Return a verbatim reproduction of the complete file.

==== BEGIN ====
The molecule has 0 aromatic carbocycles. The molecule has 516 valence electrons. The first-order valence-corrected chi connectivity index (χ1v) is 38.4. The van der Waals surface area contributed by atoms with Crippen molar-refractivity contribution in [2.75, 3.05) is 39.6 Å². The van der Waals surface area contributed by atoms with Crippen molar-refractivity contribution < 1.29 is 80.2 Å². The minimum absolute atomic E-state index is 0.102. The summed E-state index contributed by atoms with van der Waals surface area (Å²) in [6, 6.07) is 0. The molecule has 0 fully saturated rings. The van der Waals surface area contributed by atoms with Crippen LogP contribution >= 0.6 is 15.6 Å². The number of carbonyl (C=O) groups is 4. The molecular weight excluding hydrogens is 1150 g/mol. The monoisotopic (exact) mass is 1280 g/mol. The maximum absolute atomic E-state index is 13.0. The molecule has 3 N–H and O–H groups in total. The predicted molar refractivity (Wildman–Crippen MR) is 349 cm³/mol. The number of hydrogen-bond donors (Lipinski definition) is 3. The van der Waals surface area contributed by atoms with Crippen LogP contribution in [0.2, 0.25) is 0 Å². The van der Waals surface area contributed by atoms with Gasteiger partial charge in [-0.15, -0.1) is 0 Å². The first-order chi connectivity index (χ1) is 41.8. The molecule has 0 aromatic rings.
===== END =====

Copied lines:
The molecule has 0 aromatic carbocycles. The molecule has 516 valence electrons. The first-order valence-corrected chi connectivity index (χ1v) is 38.4. The van der Waals surface area contributed by atoms with Crippen molar-refractivity contribution in [2.75, 3.05) is 39.6 Å². The van der Waals surface area contributed by atoms with Crippen molar-refractivity contribution < 1.29 is 80.2 Å². The minimum absolute atomic E-state index is 0.102. The summed E-state index contributed by atoms with van der Waals surface area (Å²) in [6, 6.07) is 0. The molecule has 0 fully saturated rings. The van der Waals surface area contributed by atoms with Crippen LogP contribution >= 0.6 is 15.6 Å². The number of carbonyl (C=O) groups is 4. The molecular weight excluding hydrogens is 1150 g/mol. The monoisotopic (exact) mass is 1280 g/mol. The maximum absolute atomic E-state index is 13.0. The molecule has 3 N–H and O–H groups in total. The predicted molar refractivity (Wildman–Crippen MR) is 349 cm³/mol. The number of hydrogen-bond donors (Lipinski definition) is 3. The van der Waals surface area contributed by atoms with Crippen LogP contribution in [0.2, 0.25) is 0 Å². The van der Waals surface area contributed by atoms with Gasteiger partial charge in [-0.15, -0.1) is 0 Å². The first-order chi connectivity index (χ1) is 41.8. The molecule has 0 aromatic rings.